Garin Cecchini is very good.

That’s perhaps the biggest takeaway I can relay from my trip to Portland to see the Sea Dogs last Friday. With Portland playing a good New Britton Rock Cats (Twins affiliate) team, this game afforded me the opportunity to see four Top 100 prospect candidates in Cecchini, Anthony Ranaudo, Miguel Sano and Eddie Rosario.

And despite Xander Bogaerts, Brandon Workman and Jackie Bradley now spending their time in Pawtucket, the Portland roster is still littered with interesting prospects who are easy to lose track of in a deep Red Sox system.

Let me just give the little disclaimed I give before any article in which I report my direct observations: I am not a scout, and I’ll never claim to be. I do watch a ton of baseball and poor over hours and hours of minor league footage, and I get to as many MiLB games as I can. I don’t think I know as much about watching minor leaguers as Jason Parks or Keith Law. I do think I know more than the average MLB fan. Take my observations here with a grain of salt and put however much stock you want into them, and also keep in mind that I’m seeing one game from these players. The sample size here is incredibly small, but such is “scouting.”

Without further ado, here’s my take on seven of the Sea Dogs I saw on Friday, and whether I left more or less impressed with their value as prospects.

Garin Cecchini, DH

The best news for Red Sox fans from my trip to Portland is that I left very impressed with Garin Cecchini. Since Miguel Sano only received one at-bat, Cecchini was the clear “best player on the field” on Friday, looking more physically mature, more advanced and confident than his peers. I saw a quiet, balanced approach at the plate with a pretty right-handed swing and a natural bat-to-ball ability that I’m growing to appreciate more and more the longer I do this. Cecchini went 2-for-4 with a double on the night, and one of his outs was very hard hit. I didn’t see a swing geared towards power at present, but it’s not hard to envision Cecchini growing into 15-20 homer power in his prime.

Unfortunately, Cecchini didn’t play the field during the game, instead serving as Portland’s DH, so I was unable to judge his reactions at third base. That being said, I did notice that Cecchini has a thicker lower half and didn’t really strike me as a quick-twitch athlete. That’s not enough to make a judgment on his ability to stay at the hot corner, but it does tell me that the gargantuan stolen base totals he put up last year won’t be replicated in the majors, as many before me have indicated. He could have the baseball smarts to swipe 10-15 bags a year.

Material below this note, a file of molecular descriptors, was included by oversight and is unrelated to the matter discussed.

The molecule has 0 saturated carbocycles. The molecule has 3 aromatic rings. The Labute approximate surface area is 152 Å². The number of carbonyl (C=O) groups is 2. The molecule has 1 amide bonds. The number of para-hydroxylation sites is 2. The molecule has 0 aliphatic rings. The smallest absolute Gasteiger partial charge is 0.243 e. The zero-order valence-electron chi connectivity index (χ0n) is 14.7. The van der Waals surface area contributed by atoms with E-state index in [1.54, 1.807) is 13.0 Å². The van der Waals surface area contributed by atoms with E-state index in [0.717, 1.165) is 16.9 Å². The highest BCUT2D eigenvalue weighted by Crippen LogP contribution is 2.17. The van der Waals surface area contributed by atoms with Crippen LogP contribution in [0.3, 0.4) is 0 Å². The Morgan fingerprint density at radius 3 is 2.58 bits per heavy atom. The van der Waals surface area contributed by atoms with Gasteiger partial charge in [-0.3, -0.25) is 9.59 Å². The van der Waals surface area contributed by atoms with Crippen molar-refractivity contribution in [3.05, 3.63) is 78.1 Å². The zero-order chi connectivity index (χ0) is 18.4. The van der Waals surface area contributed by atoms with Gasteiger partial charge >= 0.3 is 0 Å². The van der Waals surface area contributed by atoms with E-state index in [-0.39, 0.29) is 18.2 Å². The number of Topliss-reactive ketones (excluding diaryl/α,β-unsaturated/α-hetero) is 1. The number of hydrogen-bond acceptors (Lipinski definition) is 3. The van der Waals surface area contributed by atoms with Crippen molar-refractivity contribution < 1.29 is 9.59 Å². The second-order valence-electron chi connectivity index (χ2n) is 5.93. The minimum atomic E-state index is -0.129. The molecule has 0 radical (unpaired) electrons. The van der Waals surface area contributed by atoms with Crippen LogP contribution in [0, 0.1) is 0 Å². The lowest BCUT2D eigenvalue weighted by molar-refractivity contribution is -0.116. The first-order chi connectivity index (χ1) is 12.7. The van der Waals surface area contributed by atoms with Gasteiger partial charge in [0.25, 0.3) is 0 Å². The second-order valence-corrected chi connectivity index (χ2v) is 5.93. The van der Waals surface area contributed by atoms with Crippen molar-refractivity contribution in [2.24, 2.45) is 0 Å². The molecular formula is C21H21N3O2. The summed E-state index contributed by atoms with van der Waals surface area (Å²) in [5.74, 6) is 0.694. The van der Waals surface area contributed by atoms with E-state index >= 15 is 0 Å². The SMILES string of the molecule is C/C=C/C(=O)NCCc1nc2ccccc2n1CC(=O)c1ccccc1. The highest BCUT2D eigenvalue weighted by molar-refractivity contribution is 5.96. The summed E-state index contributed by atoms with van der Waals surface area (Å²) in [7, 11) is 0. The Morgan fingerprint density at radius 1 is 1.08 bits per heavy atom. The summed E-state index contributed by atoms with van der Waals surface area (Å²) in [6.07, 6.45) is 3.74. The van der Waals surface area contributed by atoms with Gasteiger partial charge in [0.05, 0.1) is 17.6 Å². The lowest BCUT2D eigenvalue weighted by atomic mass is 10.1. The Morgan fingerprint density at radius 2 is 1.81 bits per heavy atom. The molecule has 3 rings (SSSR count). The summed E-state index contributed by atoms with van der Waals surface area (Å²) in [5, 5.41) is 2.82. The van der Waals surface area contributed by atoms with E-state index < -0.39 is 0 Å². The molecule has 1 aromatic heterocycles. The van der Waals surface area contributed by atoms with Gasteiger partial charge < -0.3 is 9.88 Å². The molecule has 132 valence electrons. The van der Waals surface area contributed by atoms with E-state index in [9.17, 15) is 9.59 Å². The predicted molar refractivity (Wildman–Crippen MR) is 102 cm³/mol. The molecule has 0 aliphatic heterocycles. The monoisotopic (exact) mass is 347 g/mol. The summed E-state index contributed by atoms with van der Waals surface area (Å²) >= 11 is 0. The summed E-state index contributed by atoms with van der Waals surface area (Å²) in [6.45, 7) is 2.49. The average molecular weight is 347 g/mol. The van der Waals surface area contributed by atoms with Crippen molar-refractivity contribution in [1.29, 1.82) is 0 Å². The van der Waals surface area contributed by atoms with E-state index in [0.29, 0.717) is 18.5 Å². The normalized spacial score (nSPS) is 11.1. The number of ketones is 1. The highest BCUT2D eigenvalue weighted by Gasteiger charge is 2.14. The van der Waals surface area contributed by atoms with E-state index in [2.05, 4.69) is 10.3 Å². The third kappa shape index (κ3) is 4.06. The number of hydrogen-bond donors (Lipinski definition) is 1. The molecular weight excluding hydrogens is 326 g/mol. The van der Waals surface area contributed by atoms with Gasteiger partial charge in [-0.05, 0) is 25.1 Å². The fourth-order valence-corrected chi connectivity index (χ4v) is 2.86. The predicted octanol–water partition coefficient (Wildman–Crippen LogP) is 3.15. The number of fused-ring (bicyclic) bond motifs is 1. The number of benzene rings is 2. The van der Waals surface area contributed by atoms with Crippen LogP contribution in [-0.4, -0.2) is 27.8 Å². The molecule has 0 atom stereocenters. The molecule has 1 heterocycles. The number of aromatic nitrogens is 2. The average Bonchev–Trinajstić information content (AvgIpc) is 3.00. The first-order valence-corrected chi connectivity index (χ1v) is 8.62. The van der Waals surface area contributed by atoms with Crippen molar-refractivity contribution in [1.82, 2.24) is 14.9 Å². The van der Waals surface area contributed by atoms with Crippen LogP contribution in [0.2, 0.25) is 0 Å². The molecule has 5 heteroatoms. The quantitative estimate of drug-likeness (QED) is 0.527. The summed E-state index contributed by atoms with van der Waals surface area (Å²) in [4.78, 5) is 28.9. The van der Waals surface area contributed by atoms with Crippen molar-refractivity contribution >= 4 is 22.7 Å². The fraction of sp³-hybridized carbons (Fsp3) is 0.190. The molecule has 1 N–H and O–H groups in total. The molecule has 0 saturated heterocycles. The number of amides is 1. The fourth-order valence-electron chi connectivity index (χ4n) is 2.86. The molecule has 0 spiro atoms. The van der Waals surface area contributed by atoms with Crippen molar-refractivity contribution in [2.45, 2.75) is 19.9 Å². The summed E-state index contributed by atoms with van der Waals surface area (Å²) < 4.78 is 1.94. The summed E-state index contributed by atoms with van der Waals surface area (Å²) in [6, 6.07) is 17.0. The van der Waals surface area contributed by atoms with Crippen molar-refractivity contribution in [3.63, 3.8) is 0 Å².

Overall Impression: Up. Cecchini looks like a legit Top 50 prospect to me, and I’m excited about the hit tool. How much power he’ll grow into and where he’ll end up are still to be determined. Also, he wears high socks, which speaks well to his character.

Anthony Ranaudo looked like a future MLB starter, but not one who'll pitch near the top of a rotation. Photo by Kelly O'Connor,

Anthony Ranaudo looked like a future MLB starter, but not one who’ll pitch near the top of a rotation. Photo by Kelly O’Connor,

Anthony Ranaudo, SP

With Ranaudo starting Friday and Matt Barnes starting Saturday, I was left with a tough choice when deciding which game I wanted to attend. Ranaudo’s been so good this season that I opted to put eyes on him over Barnes, which would’ve been almost unthinkable headed into the season. The good news is Ranaudo pitched fairly well when I saw him, throwing seven innings of two-run ball. The bad news is I wasn’t blown away by his stuff, and I’m not sure I see the No. 2/3 starter we’ve heard touted so many times before.

Ranaudo was wild to start off the game, demonstrating an ability to command a fastball that sat 91-92, mostly missing up in the zone. The good news is that Ranaudo appeared to be in fantastic shape and repeated his delivery well, allowing him to come out of the gate in the second inning looking much stronger. He relied heavily on a fastball that topped out at 94 mph and a curveball that he could consistently throw for strikes. Ranaudo also threw a few changeups, but this seemed like more of a pitch designed to keep hitters honest than to truly generate outs. Overall, Ranaudo gave up four hits while walking three and striking out three in his seven innings, leaving with the lead but finishing with a no decision.